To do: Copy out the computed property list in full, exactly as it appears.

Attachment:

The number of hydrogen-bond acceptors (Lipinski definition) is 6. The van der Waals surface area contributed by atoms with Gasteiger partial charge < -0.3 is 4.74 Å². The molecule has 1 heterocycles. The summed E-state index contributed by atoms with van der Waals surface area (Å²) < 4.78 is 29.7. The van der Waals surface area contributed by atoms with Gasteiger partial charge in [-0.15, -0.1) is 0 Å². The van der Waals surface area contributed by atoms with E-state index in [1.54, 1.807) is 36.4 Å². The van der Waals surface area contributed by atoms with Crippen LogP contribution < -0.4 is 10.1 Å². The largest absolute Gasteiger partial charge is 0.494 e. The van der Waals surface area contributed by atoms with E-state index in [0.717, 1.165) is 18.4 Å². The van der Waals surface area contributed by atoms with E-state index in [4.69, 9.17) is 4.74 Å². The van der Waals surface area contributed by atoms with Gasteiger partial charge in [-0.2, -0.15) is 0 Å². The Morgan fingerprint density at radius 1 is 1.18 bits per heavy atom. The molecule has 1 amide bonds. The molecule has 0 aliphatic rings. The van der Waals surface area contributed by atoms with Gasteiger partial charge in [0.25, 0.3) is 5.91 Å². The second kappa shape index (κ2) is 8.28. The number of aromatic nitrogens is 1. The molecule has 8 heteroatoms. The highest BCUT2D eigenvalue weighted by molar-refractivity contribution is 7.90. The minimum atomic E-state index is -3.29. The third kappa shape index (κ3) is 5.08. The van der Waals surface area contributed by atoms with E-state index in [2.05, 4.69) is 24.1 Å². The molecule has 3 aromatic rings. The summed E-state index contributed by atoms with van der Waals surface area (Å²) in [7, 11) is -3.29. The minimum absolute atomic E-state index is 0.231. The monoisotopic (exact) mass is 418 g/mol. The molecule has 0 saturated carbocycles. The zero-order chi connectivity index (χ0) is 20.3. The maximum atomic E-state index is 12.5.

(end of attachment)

The number of hydrogen-bond acceptors (Lipinski definition) is 6. The van der Waals surface area contributed by atoms with Gasteiger partial charge < -0.3 is 4.74 Å². The molecule has 1 heterocycles. The summed E-state index contributed by atoms with van der Waals surface area (Å²) < 4.78 is 29.7. The van der Waals surface area contributed by atoms with Gasteiger partial charge in [-0.15, -0.1) is 0 Å². The van der Waals surface area contributed by atoms with E-state index in [1.54, 1.807) is 36.4 Å². The van der Waals surface area contributed by atoms with Crippen LogP contribution < -0.4 is 10.1 Å². The largest absolute Gasteiger partial charge is 0.494 e. The van der Waals surface area contributed by atoms with E-state index in [0.717, 1.165) is 18.4 Å². The van der Waals surface area contributed by atoms with E-state index in [4.69, 9.17) is 4.74 Å². The van der Waals surface area contributed by atoms with Gasteiger partial charge in [-0.2, -0.15) is 0 Å². The Morgan fingerprint density at radius 1 is 1.18 bits per heavy atom. The molecule has 1 amide bonds. The molecule has 0 aliphatic rings. The van der Waals surface area contributed by atoms with Gasteiger partial charge in [0.25, 0.3) is 5.91 Å². The second kappa shape index (κ2) is 8.28. The number of aromatic nitrogens is 1. The molecule has 8 heteroatoms. The highest BCUT2D eigenvalue weighted by molar-refractivity contribution is 7.90. The minimum atomic E-state index is -3.29. The third kappa shape index (κ3) is 5.08. The van der Waals surface area contributed by atoms with E-state index in [2.05, 4.69) is 24.1 Å². The molecule has 3 aromatic rings. The summed E-state index contributed by atoms with van der Waals surface area (Å²) in [7, 11) is -3.29. The minimum absolute atomic E-state index is 0.231. The monoisotopic (exact) mass is 418 g/mol. The molecule has 0 saturated carbocycles. The zero-order chi connectivity index (χ0) is 20.3. The maximum atomic E-state index is 12.5.